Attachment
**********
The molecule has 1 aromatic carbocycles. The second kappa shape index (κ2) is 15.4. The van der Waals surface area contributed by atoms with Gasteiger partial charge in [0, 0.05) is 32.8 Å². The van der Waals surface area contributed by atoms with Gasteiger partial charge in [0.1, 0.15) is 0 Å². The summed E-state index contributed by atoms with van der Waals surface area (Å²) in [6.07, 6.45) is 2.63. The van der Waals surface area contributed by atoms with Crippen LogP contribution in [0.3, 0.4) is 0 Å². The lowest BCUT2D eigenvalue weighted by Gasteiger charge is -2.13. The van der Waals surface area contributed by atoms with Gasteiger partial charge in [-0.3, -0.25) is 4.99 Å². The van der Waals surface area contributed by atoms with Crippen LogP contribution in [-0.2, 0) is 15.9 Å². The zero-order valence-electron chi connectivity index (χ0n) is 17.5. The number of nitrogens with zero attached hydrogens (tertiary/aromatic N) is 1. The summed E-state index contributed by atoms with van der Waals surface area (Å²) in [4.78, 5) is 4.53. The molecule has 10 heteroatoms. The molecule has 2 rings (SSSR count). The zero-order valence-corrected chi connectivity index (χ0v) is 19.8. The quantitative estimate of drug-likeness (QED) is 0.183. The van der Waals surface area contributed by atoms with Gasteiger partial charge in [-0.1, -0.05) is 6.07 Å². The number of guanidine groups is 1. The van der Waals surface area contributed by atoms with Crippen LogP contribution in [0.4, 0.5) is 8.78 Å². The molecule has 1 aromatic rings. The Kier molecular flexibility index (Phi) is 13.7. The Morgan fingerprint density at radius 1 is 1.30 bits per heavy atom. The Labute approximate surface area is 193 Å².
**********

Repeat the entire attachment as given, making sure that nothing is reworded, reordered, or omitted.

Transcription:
The molecule has 1 aromatic carbocycles. The second kappa shape index (κ2) is 15.4. The van der Waals surface area contributed by atoms with Gasteiger partial charge in [0, 0.05) is 32.8 Å². The van der Waals surface area contributed by atoms with Gasteiger partial charge in [0.1, 0.15) is 0 Å². The summed E-state index contributed by atoms with van der Waals surface area (Å²) in [6.07, 6.45) is 2.63. The van der Waals surface area contributed by atoms with Crippen LogP contribution in [0.3, 0.4) is 0 Å². The lowest BCUT2D eigenvalue weighted by Gasteiger charge is -2.13. The van der Waals surface area contributed by atoms with Gasteiger partial charge in [-0.3, -0.25) is 4.99 Å². The van der Waals surface area contributed by atoms with Crippen LogP contribution in [-0.2, 0) is 15.9 Å². The zero-order valence-electron chi connectivity index (χ0n) is 17.5. The number of nitrogens with zero attached hydrogens (tertiary/aromatic N) is 1. The summed E-state index contributed by atoms with van der Waals surface area (Å²) in [4.78, 5) is 4.53. The molecule has 10 heteroatoms. The molecule has 2 rings (SSSR count). The zero-order valence-corrected chi connectivity index (χ0v) is 19.8. The quantitative estimate of drug-likeness (QED) is 0.183. The van der Waals surface area contributed by atoms with Gasteiger partial charge in [-0.1, -0.05) is 6.07 Å². The number of guanidine groups is 1. The van der Waals surface area contributed by atoms with Crippen LogP contribution in [0.4, 0.5) is 8.78 Å². The molecule has 1 aromatic rings. The Kier molecular flexibility index (Phi) is 13.7. The Morgan fingerprint density at radius 1 is 1.30 bits per heavy atom. The Labute approximate surface area is 193 Å².